In his famous 1959 Rede Lecture, "The Two Cultures," C. P. Snow argued that there existed a worrying divergence and growing incompatibility between two sorts of intellectual: scientists and literary intellectuals. Alas, almost 50 years later, many of the problems Snow identified remain and have probably even grown: witness the dominance of post-modernism, post-structuralism and other woo in the humanities. (This despite pointed and seemingly decisive criticisms).
So it's certainly a good thing that there is a group of researchers, Literary Darwinists, who are helping, in a modest way, to bridge the chasm from both ends. Jennifer Schuessler, writing on the NYT blog Paper Cuts, reviews a recent addition to this literature: Comeuppance: Costly Signaling, Altrusitic Punishment, and other Biological Components of Fiction by William Flesch. (Full disclosure: I haven't actually read the book, only about it). Flesch, professor of English Literature at Brandeis, seems to have solid humanities credentials, which means it's harder to portray Literary Darwinists as consisting solely of cold-hearted and naive scientists trying to colonize the humanities. Imagine that, scientists and English professors working on a single research program...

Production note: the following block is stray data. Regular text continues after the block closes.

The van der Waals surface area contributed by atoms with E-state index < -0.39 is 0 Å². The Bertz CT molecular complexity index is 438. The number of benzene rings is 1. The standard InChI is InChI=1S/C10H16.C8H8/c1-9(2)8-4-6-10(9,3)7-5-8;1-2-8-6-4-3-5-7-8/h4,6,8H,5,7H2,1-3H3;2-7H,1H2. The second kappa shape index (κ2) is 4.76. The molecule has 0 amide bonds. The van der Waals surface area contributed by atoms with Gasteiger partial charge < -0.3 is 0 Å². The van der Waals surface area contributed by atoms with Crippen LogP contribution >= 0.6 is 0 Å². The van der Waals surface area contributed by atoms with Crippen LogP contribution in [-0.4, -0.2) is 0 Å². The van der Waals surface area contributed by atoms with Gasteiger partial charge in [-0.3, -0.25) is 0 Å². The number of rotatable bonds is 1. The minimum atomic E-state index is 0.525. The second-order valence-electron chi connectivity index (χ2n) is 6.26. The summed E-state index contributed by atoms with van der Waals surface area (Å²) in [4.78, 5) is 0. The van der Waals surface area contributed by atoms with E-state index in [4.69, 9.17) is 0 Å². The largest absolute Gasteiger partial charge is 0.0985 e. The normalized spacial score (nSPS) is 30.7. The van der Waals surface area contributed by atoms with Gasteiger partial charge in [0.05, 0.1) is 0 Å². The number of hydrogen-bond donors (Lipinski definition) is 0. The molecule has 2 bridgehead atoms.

While I haven't read Flesch's book, I have ventured into other parts of the Literary Darwinist literature, mainly Joseph Carroll's work, and, speaking generally, I think it's exactly the sort of thing that should be happening. I don't know the field nearly well enough to have strong opinions, or to take sides in particular debates, but it's clear evolutionary psychology needs some account of literature and art generally. If we are aiming to provide a naturalistic (and pomo/nonsense-free) understanding of human behavior, it's clear we can't shy away from tackling distinctively human activities such as the creation and enjoyment of literature. Moreover, I would be extremely surprised if knowledge of our evolved mental architecture did not contribute to literary studies - so it's hardly only a matter of literature constituting a 'problem' for scientists to solve, a Darwinian perspective on literature might end up enriching the humanities.
(See also: D. T. Max's "The Literary Darwinists" in the NYT Magazine and Harold Fromm's fantastic "The New Darwinism in the Humanities": Part 1 [pdf] and Part 2 [pdf]).